It’s been an extremely wet year in much of the Midwest, and all of the heavy rainfall events have taken a toll on the soils on many farms. Even if you’re taking steps to improve your soil structure, getting six inches of rain in one day can lead to runoff. Below are two pictures of neighboring fields in Wisconsin. On July 19 and 20, six inches of rain fell on these fields. One week later, most of the water soaked in on the field that received Bio-Cal, while the neighboring field, which did not receive Bio-Cal, is still saturated. Given that these fields are managed differently, Bio-Cal may not be the only factor in the difference in soil quality, but there is no doubt that the Bio-Cal-treated field was able to absorb the heavy rainfall much better than the field that did not receive any Bio-Cal.

Call your Midwestern BioAg Consultant today and ask how they can help you get Bio-Cal on your farm.

Are You Ready to Go Organic?

With low commodity prices and high organic crop prices, transitioning to organic can look awfully appealing. But is organic really right for you? Successful organic farming takes good soils and a different mindset than conventional farming. Are you, and your soil, ready to go organic?

Below are a few things to consider when assessing whether organic is a good fit for your farm:

Are my soils healthy, with a lot of organic matter and good nutrient cycling?

In organic production you need to rely on a balance of nutrients from naturally-mined sources and healthy soils to cycle nutrients. If your soils aren’t healthy now, switching to organic doesn’t automatically make them better. Spend some time building soil health, using calcium and balanced fertility and building organic matter before starting to transition, or plan to set aside two years of transition to really build up soil health without worrying about taking off a crop.

Do I have good weed control tools and the knowledge needed to run them?

In a 2016 Oregon Tilth survey of transitioning and organic farmers, farmers said the biggest obstacle to success was weed management. Switching from a couple of spray passes to mechanical control is daunting and requires time and skill. It also helps to have some cooperation from the weather. Learning how to manage weeds can make or break your yields and profits for the year.

Do I have access to a good manure source?

Manure is an excellent source of nutrients for organic crops. You can get the nutrients you need through mined minerals, cover crops and healthy soils, but having a good manure source provides needed nutrients, especially nitrogen, and can help build soil quality.

Am I ready to add some different types of plants to my rotation?

Plant diversity builds soil quality and breaks pest cycles, and organic rules require plant diversity on organic acres. Plant diversity includes the use of cover crops and green manures. In order to be successful, adding new plants can require learning some new techniques.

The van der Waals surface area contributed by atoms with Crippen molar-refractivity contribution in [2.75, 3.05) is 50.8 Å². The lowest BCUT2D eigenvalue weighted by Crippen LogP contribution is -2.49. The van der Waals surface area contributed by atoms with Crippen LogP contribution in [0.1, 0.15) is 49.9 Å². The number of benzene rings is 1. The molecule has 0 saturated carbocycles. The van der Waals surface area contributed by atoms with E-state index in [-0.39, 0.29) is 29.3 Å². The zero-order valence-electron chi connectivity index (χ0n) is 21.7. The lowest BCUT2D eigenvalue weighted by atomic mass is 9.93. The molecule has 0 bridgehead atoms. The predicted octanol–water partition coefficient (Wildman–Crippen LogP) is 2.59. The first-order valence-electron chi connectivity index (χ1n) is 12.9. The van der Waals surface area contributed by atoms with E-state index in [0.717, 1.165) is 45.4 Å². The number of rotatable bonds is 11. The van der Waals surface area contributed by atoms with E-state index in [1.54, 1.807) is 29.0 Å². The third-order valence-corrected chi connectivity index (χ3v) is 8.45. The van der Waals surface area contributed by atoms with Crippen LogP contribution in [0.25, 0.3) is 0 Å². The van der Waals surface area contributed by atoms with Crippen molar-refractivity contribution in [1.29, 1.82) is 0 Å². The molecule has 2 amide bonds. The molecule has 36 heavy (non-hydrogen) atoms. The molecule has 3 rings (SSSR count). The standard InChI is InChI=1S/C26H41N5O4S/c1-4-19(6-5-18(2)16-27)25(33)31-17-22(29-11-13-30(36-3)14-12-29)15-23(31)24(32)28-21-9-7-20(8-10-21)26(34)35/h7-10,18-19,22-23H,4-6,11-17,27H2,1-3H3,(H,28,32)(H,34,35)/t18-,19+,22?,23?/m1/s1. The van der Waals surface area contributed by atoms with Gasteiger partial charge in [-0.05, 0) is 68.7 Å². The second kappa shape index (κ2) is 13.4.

Am I ready to think differently about my farm?

Organic farming requires a different mindset: The whole farm must be managed like an ecosystem, where all of the parts interact. Keeping everything healthy and functioning is your top priority. Building soil health, keeping plants healthy by applying a balance of all minerals, focusing on preventing pests and diseases rather than treating them, spending more time monitoring crops, and being prepared to till up a crop that doesn’t look good and put the field in cover crops for the year – these are all management and mindset shifts that are required in order to have a productive, high-yielding organic farm.

There is a lot of appeal to higher prices in organic crops in the current farm economy. If you have the right mindset, and are open and willing to make some changes on your farm, transitioning to organic can be a very profitable and satisfying way to go.

Leveraging Soil Microbes to Build SOM, Crop Yields

Healthy, productive soils have large pools of stable soil organic matter. Soil organic matter (SOM) is key to plant drought resistance and sustainable food production. Understanding how to build and maintain soil organic matter is key to achieving high crop yields, while also maintaining healthy soil structure and reducing nutrient loss.

Soil Microbes & SOM Formation

Research done at the University of New Hampshire is shedding new light on the role that microbes play in the formation of soil organic matter.1 Their research suggests that SOM is a mixture of dead microbial cells and the byproducts formed when microbes breakdown plant roots and residues, rather than coming directly from the plants and residues themselves.

It is now understood that microbes play a key role in converting crop residues and other inputs in the soil ecosystem. Microbes (bacteria and fungi) can take carbon sources (sugars, plant material) and convert them to various organic molecules such as proteins, lipids, and complex sugars. It is these that make up the bank of SOM, or soil humus, from which we derive agronomic benefit.What the researchers at the University of New Hampshire have shown is that soils can accumulate large amounts of the complex, stable soil organic matter in the absence of plant residues and exudates.